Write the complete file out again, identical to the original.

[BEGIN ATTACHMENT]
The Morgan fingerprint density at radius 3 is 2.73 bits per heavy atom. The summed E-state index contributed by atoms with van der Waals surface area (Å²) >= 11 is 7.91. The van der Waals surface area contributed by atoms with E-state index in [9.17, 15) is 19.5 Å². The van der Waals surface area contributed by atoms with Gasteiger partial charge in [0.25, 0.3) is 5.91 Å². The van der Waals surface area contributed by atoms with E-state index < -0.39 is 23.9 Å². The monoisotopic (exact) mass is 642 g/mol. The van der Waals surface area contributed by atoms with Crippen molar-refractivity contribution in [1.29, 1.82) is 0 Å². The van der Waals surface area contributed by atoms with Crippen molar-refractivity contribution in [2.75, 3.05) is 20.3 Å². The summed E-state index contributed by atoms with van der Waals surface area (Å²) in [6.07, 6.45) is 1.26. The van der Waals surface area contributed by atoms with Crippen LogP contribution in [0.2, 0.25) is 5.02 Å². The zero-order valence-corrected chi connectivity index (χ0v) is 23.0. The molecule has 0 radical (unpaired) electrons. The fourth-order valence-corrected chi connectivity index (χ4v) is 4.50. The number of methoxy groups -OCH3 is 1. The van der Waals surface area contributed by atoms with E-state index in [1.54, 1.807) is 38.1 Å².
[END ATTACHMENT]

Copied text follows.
The Morgan fingerprint density at radius 3 is 2.73 bits per heavy atom. The summed E-state index contributed by atoms with van der Waals surface area (Å²) >= 11 is 7.91. The van der Waals surface area contributed by atoms with E-state index in [9.17, 15) is 19.5 Å². The van der Waals surface area contributed by atoms with Gasteiger partial charge in [0.25, 0.3) is 5.91 Å². The van der Waals surface area contributed by atoms with E-state index < -0.39 is 23.9 Å². The monoisotopic (exact) mass is 642 g/mol. The van der Waals surface area contributed by atoms with Crippen molar-refractivity contribution in [1.29, 1.82) is 0 Å². The van der Waals surface area contributed by atoms with Crippen molar-refractivity contribution in [2.75, 3.05) is 20.3 Å². The summed E-state index contributed by atoms with van der Waals surface area (Å²) in [6.07, 6.45) is 1.26. The van der Waals surface area contributed by atoms with Crippen LogP contribution in [0.2, 0.25) is 5.02 Å². The zero-order valence-corrected chi connectivity index (χ0v) is 23.0. The molecule has 0 radical (unpaired) electrons. The fourth-order valence-corrected chi connectivity index (χ4v) is 4.50. The number of methoxy groups -OCH3 is 1. The van der Waals surface area contributed by atoms with E-state index in [1.54, 1.807) is 38.1 Å².